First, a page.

Visual Universitätsmedizin Mainz

TRP X5 Pathophysiology of the Antiphospholipid Syndrome

Funding period: 01.04.2016 – 31.03.2019

Project Summary

We have investigated for several years the mechanisms by which antiphospholipid antibodies (aPL) cause the clinical manifestations of the antiphospholipid syndrome (APS), the most common acquired thrombophilia. One major recent finding was the detection that aPL can activate an endosomal NADPH oxidase (NOX). This activation requires that aPL are internalized into the endosome/ lysosome. Subsequently several procoagulant and proinflammatory pathways are activated including expression of tissue factor (1), toll like receptor (TLR) 7/8 (2), and the NLRP3 inflammasome. Furthermore, aPL can induce rapid translocation of endosomal TLRs from the endoplasmatic reticulum (ER) to the endosome (2). Currently, nothing is known regarding the mechanisms how internalized aPL lead to activation of NOX. Our major hypothesis is that interaction of aPL with lysobisphosphatidic acid (LBPA) which is a major phospholipid within endosomes/lysosomes is critical for the induction of NOX. It is planned to systematically analyze potential mechanisms involved in NOX activation. This will be achieved by using siRNA to inhibit expression of specific genes involved in LBPA homeostasis, by using pharmacologic inhibitors of potential candidates that may be involved in NOX activation, and by cells deficient in genes that may be relevant for activation of endosomal NOX. The second question that will be addressed is related to the translocation of TLRs from the ER to the endosome. We have shown that endosomal NOX is not only needed for translocation of TLRs in response to aPL but also in response to TLR ligands. Therefore, the mechanisms underlying this effect of endosomal NOX will be analyzed in more detail. In a first step we will try to identify target proteins that are oxidized after activation of NOX. An understanding of the mechanisms involved in NOX activation will provide novel approaches to the treatment of the APS.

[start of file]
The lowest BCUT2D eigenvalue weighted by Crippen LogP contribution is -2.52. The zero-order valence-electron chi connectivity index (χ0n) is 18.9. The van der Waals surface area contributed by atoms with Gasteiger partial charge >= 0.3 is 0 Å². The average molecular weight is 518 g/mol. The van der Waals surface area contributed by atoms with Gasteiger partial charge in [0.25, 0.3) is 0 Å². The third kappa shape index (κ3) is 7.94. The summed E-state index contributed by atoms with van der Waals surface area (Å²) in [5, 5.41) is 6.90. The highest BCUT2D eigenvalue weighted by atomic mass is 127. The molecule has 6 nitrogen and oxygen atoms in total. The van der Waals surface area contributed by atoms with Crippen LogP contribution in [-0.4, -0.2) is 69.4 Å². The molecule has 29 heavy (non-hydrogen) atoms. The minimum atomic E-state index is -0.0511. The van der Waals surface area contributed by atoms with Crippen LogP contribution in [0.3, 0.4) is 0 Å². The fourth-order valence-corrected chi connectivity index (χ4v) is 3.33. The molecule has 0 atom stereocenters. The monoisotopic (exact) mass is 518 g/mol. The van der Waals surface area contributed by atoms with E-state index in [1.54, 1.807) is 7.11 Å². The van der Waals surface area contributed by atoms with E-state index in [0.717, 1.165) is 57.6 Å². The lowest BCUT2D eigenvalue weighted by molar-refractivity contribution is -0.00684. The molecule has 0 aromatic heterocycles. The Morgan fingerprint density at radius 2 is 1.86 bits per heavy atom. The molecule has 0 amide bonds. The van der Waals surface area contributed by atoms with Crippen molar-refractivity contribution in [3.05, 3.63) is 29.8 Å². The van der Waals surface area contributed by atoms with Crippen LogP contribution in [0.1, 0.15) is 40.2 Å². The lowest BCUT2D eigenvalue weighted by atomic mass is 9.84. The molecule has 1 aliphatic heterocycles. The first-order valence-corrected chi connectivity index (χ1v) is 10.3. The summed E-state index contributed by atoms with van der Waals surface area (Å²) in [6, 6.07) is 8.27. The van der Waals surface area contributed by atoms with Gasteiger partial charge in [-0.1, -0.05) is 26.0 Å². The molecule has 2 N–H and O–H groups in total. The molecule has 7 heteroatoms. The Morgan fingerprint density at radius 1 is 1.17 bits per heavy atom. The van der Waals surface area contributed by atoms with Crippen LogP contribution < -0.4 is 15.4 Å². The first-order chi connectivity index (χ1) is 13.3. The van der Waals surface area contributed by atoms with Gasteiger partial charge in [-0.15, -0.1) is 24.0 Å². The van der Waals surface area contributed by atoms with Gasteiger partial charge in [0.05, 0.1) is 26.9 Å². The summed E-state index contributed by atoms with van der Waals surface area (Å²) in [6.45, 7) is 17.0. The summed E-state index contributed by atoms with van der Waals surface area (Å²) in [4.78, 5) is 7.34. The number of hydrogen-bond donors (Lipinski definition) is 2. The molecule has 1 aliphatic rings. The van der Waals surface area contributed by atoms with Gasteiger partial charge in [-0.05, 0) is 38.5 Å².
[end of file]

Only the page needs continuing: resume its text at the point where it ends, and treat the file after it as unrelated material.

Principle Investigators

Müller-Calleja, PhD
Nadine Müller-Calleja, PhD
Position: Post Doc, Virchow Fellow

06131 17-5083 oder 17-2606
nadine.mueller-calleja@unimedizin-mainz.de
Further Information

Lackner, MD
Professor Karl Lackner, MD
Position: Director of the Institute of Clinical Chemistry and Laboratory Medicine

06131 17-7190
karl.lackner@unimedizin-mainz.de

Staff

Hollerbach
Anne Hollerbach
Position: Graduate student

06131 17-2606
06131 17-6404
anne.hollerbach@uni-mainz.de

References


  • Müller-Calleja N, Rossmann H, Müller C, Wild P, Blankenberg S, Pfeiffer N, Binder H, Beutel ME, Manukyan D, Zeller T, Lackner KJ (2016) Antiphospholipid antibodies in a large population-based cohort: genome-wide associations and effects on monocyte gene expression. Thrombosis and haemostasis 116: 115-23
  • Müller-Calleja N, Kohler A, Siebald B, Canisius A, Orning C, Radsak M, Stein P, Monnikes R, Lackner KJ (2015) Cofactor-independent antiphospholipid antibodies activate the NLRP3-inflammasome via endosomal NADPH-oxidase: implications for the antiphospholipid syndrome. Thrombosis and haemostasis 113: 1071-83
  • Manukyan D, Müller-Calleja N, Jäckel S, Luchmann K, Monnikes R, Kiouptsi K, Reinhardt C, Jurk K, Walter U, Lackner KJ (2016) Cofactor-independent human antiphospholipid antibodies induce venous thrombosis in mice. Journal of thrombosis and haemostasis 14: 1011-20